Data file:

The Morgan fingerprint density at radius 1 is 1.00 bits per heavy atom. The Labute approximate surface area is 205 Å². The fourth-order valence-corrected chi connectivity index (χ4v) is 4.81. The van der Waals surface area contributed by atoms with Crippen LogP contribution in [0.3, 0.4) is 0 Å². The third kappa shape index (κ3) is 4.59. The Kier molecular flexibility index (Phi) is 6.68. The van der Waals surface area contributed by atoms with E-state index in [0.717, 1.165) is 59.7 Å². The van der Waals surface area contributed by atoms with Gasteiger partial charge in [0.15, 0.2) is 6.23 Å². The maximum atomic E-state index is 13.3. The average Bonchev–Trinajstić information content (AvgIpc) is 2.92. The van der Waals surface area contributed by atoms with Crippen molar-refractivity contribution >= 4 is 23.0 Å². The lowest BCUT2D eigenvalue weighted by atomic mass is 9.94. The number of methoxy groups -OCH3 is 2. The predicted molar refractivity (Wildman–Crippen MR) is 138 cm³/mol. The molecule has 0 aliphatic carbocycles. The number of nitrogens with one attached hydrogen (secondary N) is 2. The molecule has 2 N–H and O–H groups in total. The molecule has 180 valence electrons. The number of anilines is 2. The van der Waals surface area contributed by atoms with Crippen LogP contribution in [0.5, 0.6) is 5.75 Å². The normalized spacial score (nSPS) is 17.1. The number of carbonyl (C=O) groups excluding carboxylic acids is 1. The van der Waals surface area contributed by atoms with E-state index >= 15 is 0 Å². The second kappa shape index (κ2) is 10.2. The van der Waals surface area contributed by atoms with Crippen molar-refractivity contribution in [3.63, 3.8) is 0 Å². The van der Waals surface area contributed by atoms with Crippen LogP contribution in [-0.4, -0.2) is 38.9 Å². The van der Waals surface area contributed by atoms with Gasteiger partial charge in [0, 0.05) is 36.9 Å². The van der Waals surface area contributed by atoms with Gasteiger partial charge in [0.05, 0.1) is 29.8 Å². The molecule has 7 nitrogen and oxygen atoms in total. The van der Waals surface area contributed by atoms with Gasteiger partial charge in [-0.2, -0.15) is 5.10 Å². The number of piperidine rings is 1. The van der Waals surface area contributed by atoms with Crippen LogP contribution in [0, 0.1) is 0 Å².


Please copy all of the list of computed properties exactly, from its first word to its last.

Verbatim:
The Morgan fingerprint density at radius 1 is 1.00 bits per heavy atom. The Labute approximate surface area is 205 Å². The fourth-order valence-corrected chi connectivity index (χ4v) is 4.81. The van der Waals surface area contributed by atoms with Crippen LogP contribution in [0.3, 0.4) is 0 Å². The third kappa shape index (κ3) is 4.59. The Kier molecular flexibility index (Phi) is 6.68. The van der Waals surface area contributed by atoms with E-state index in [0.717, 1.165) is 59.7 Å². The van der Waals surface area contributed by atoms with Gasteiger partial charge in [0.15, 0.2) is 6.23 Å². The maximum atomic E-state index is 13.3. The average Bonchev–Trinajstić information content (AvgIpc) is 2.92. The van der Waals surface area contributed by atoms with Crippen molar-refractivity contribution >= 4 is 23.0 Å². The lowest BCUT2D eigenvalue weighted by atomic mass is 9.94. The number of methoxy groups -OCH3 is 2. The predicted molar refractivity (Wildman–Crippen MR) is 138 cm³/mol. The molecule has 0 aliphatic carbocycles. The number of nitrogens with one attached hydrogen (secondary N) is 2. The molecule has 2 N–H and O–H groups in total. The molecule has 180 valence electrons. The number of anilines is 2. The van der Waals surface area contributed by atoms with Crippen LogP contribution in [0.5, 0.6) is 5.75 Å². The normalized spacial score (nSPS) is 17.1. The number of carbonyl (C=O) groups excluding carboxylic acids is 1. The van der Waals surface area contributed by atoms with E-state index >= 15 is 0 Å². The second kappa shape index (κ2) is 10.2. The van der Waals surface area contributed by atoms with Crippen molar-refractivity contribution in [3.63, 3.8) is 0 Å². The van der Waals surface area contributed by atoms with Crippen LogP contribution in [-0.4, -0.2) is 38.9 Å². The van der Waals surface area contributed by atoms with Gasteiger partial charge in [0, 0.05) is 36.9 Å². The van der Waals surface area contributed by atoms with Gasteiger partial charge in [0.05, 0.1) is 29.8 Å². The molecule has 7 nitrogen and oxygen atoms in total. The van der Waals surface area contributed by atoms with Gasteiger partial charge in [-0.2, -0.15) is 5.10 Å². The number of piperidine rings is 1. The van der Waals surface area contributed by atoms with Crippen LogP contribution in [0, 0.1) is 0 Å².